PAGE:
I am honored to be the master of ceremonies for the American Diabetes Association’s Living with Diabetes health and wellness fair this coming Saturday. Come get a free screening and learn more about diabetes prevention and maintenance. The link below is an informational flyer. For more information about diabetes visit http://www.diabetes.org.
Enjoy your day!
Sports nutrition, just like general nutrition, must be planned to meet individual needs. However, there are a few general rules of proper hydration and fueling that a person can follow to improve his or her performance and health. My first post about sports nutrition will address “The Rules of Hydration.”
Rule #1 Hydrate before, during, and after physical activity. Proper hydration for exercise begins far before the activity takes place. Additionally, water replacement should continue during and after physical activity. I will address the logistics of hydration timing in a second post.
Rule #2 Pay attention to climate. Heat, humidity, and altitude play largely into the amount of water your body needs to function. Thus, it is easier to deplete your system in more intense environments. Also take into consideration that well trained athletes sweat more. Therefore, those who are in better shape need more water to replace an increased amount of sweat loss.
Rule #3 Don’t wait until you are thirsty to hydrate. According to the Mayo Clinic, symptoms of dehydration include dry mouth, sleepiness, thirst, decreased urine output, dry skin, headache, constipation, and dizziness. Keep in mind however, dehydration can occur before symptoms appear.
Rule #4 Take into account the duration and intensity of the exercise. Those who exercise more intensely such as sports athletes and endurance runners go through their water, carbohydrate, and electrolyte stores more quickly.
Remember, hydration is not only important for exercise, but also for daily activities.
American Dietetic Association. (2009, January 1). Position of the American Dietetic Association, Dietitians of Canada and the American College of Sports Medicine from the Academy: Nutrition and Athletic Performance. Retrieved March 12, 2014, from http://www.eatright.org/About/Content.aspx?id=8365
Blatner, D. (2012, December 1). Play Ball! Tips for the Weekend Baseball Warrior. from the Academy. Retrieved March 12, 2014, from http://www.eatright.org/Public/content.aspx?id=6442463944
Mayo Clinic. (2014, February 12). Dehydration. Retrieved March 12, 2014, from http://www.mayoclinic.org/diseases-conditions/dehydration/basics/symptoms/con-20030056
Quinn, E. (2014, January 1). How Much Water Should You Drink Proper Hydration During Exercise?. About.com Sports Medicine. Retrieved March 12, 2014, from http://sportsmedicine.about.com/od/hydrationandfluid/a/ProperHydration.htm
Take the Diabetes Risk Test to see if you are at risk for type 2 diabetes. Risk factors include, but are not limited to your family background and your age. The test is free and it is super easy. For every person who takes the test before April 25th, Boar’s Head Brand will donate $5 to the American Diabetes Association. Go to http://www.diabetes.org/risktest.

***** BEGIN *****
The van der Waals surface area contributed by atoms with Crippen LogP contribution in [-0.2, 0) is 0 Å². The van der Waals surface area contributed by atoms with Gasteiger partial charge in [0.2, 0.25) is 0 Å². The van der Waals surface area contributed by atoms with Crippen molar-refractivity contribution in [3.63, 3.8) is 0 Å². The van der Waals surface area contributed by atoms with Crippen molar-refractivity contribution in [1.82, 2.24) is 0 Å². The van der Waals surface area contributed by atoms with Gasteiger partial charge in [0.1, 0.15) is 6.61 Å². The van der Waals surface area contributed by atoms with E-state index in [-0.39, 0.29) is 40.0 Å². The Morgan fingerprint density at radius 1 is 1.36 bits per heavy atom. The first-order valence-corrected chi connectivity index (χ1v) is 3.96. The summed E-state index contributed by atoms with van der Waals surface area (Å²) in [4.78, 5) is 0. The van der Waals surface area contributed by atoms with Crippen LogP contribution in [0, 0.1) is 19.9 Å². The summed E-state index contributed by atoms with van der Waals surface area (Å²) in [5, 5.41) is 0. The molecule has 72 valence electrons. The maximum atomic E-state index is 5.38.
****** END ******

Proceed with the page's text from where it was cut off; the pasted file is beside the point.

Wishing you good health!
Much like our busy lives, our meals have to fit a “grab it and run” style of preparation. The problem is, the quickest foods to access are often the least healthful. This post gives you no excuse for the time crunch you struggle with. Below are a few quick tips to help you eat well for your speedy lifestyle.
Shop and Cook Only Once a Week. At the beginning of each week I buy everything I will need to cook for the following week. For breakfast I use the same products – cereal, oatmeal, toast or eggs – so I simply restock. As for lunch, dinner, and the snacks in between, I cook and store them all for the week. This leads me to my next point.
Buy in Bulk. Eating well can be expensive. In order to eat what I want, I buy bulk sizes at the store. Bulk sizes are often cheaper than the regular sized product; however, this type of shopping can be tricky because sometimes prices are misleading. Check the “per unit” in the top right corner of the price label for a quick price comparison.
Pack, Pack, Pack! I use the freezer ziploc storage containers for anything that must be frozen and reheated. I have smaller containers for things like sliced tomatoes if I am going to have sandwiches for lunch during the week. If I am traveling – which is a constant thing for me – I will pack my food for the entire day the night before. This stress free preparation allows me to eat more cheaply and healthfully.
Don’t pack foods like chicken or eggs more than a day out because they can go bad quickly. If in doubt, stay on the safe side and look up the food storage life for the food of concern.
Additionally, I store leftover foods like an extra half an onion in the freezer. Store products that you consume on a daily basis with a measuring cup or teaspoon in the container. I do this with my oatmeal, sugar, and salad toppings if I am having salad during the week.
Yesterday I inducted several students at Maryetta Elementary School into the Food Wizard’s Club. They will complete several small actions that “do the trick”–making one healthy food swap each week. This week they are going to switch low-fat milk for whole milk. I am so proud of them for pledging to make good choices.